On March 25, 1634, settlers from Europe arrived on an island they would name St. Clement’s in the mouth of the Potomac River, completing a journey that would lead to the establishment of the state of Maryland that’s still celebrated today.
It’s now known as Maryland Day, and each year, March 25 is a chance to spotlight the state’s history.
Maryland’s story started when King Charles l of England granted a charter to Cecilius Calvert in 1632. The expedition, which started the following year, was led by his brother, Leonard Calvert.
The group of about 140 travelers left England in November of 1633 to settle the land east of the Potomac River and name it Maryland, after Charles’ wife, Henrietta Maria. After a four-month voyage, the settlers landed on the island and held a day of Thanksgiving to celebrate their safe journey.
“The reason that they’re coming over is because the Calverts are Catholic, and in the 1630s it’s against law to be Catholic in England. And so, they’re setting up a Catholic colony in what would become North America as a safe haven for English Catholics,” said Alex Lothstein, museum learning manager and associate curator at the Maryland Center for History and Culture.
But Lothstein said it wasn’t just Catholics among the founding group.
“There are more Protestants who come over on the ships,” he said. “A lot of them are going to be working as indentured servants who are looking to come over to the New World, work for a couple years as farmhands and then create their own wealth.”
Maryland’s missing stories
Along with the wealthy Catholics and the Protestants seeking economic prosperity, there was one man on the expedition who historians are still trying to learn more about. Lothstein said a free African American man named Mathias de Sousa was among Maryland’s founding group.
“He actually serves in the colonial Maryland legislature in 1642, and so he is one of the first Black people to serve on a legislature and probably one of the only ones to serve in Maryland’s colonial legislature that we know of.”
Lothstein said it’s stories like de Sousa’s that keep historians searching for a fuller view of Maryland’s founding. Maryland Day has been recognized as a legal holiday in the state since 1916, but lost stories of travelers and Native Americans who negotiated with the founding group to settle the first Maryland land bring new importance to highlighting Maryland Day’s story.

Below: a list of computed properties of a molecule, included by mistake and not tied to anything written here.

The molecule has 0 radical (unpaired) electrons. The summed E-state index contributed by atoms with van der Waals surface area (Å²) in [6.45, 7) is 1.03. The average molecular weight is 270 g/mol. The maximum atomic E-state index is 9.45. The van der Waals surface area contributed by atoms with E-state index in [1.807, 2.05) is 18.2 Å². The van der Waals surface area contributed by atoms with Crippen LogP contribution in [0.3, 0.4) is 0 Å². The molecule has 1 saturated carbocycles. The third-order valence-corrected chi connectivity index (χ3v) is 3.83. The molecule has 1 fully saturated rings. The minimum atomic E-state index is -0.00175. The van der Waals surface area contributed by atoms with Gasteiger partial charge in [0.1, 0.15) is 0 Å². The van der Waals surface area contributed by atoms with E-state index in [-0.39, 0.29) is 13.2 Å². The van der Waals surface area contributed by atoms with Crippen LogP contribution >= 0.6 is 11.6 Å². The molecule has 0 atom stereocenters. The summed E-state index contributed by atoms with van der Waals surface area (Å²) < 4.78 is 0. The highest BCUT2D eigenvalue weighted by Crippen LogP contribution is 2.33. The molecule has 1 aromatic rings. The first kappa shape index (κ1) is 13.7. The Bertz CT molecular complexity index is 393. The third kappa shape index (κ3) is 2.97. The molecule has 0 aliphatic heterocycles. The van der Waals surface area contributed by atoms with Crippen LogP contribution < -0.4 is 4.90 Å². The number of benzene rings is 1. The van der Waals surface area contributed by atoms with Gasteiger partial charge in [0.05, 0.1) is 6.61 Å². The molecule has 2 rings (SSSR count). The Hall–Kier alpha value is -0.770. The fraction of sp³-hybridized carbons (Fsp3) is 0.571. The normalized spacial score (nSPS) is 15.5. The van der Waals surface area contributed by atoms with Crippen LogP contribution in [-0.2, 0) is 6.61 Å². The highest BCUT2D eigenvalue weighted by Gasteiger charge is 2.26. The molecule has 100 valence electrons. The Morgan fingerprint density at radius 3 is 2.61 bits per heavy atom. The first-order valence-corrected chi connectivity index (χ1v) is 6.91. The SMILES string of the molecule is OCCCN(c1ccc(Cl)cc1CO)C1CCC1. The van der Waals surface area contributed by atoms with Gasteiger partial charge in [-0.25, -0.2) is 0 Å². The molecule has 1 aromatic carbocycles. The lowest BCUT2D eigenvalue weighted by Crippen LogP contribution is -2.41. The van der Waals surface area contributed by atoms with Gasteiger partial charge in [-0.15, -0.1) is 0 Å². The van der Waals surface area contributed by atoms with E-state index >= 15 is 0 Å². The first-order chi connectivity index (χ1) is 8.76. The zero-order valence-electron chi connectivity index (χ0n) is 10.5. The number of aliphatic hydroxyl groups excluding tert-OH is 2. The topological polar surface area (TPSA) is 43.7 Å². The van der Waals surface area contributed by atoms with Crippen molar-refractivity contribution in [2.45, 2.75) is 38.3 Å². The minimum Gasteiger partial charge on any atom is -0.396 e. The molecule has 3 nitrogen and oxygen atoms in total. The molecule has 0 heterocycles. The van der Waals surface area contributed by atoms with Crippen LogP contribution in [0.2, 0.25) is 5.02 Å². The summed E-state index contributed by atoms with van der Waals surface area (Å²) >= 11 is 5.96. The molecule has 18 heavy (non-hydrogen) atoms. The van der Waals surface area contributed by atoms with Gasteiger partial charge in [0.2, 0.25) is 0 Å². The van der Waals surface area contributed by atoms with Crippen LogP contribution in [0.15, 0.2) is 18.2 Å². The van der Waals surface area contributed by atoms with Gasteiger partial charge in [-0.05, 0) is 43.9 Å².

“The idea of celebrating this founding, celebrating the creation of the Maryland colony, has been an event for over 100 years. There’s now that push for, ‘Where are these stories that are missing,'” Lothstein said.
Maryland Day events
To give people a picture of Maryland’s story, a number of museums and landmark sites will offer free admission during the entire weekend of March 25 to 27.
The festivities will kick off with the annual celebration on the island where it all started. St. Clement’s Island Museum will offer free admission and water taxi rides on March 25 from 9 a.m. to 2 p.m. There will also be a food truck, special exhibits and a public ceremony at 2 p.m., featuring guest speakers and dignitaries from around the state.
Once the settlers arrived and feasted on St. Clement’s Island, they made their way inward to St. Mary’s City, which would become the first capital of Maryland. So, it’s only right that Historic St. Mary’s City would host its main event the following day, on March 26.
There will be a children’s book signing at 12 p.m., a ceremony featuring music and speakers, and a flag ceremony, during which children from across Maryland present their county colors. The museum will offer free admission on both March 25 and 26.
More than 40 historic sites in Annapolis and southern Anne Arundel County will offer either free or $1 admission all weekend, including the Banneker-Douglass Museum and the Chase-Lloyd House. All regional parks in the area will be free during the weekend as well.
In Baltimore, the Maryland Center for History and Culture has an exhibit called “Discover Maryland” that showcases the founding and the facts and fiction of the landing.
“Within our museum we do have some great exhibits and stories that are told,” Lothstein said.
But when it comes to Maryland Day, he said it’s the stories the state doesn’t have that can bring new life to the holiday.
“For example, the story of Mathias de Sousa or the stories of the Indigenous population, and learning more about them, so that we can kind of create that bigger narrative, that bigger picture and the more inclusive picture of Maryland Day.”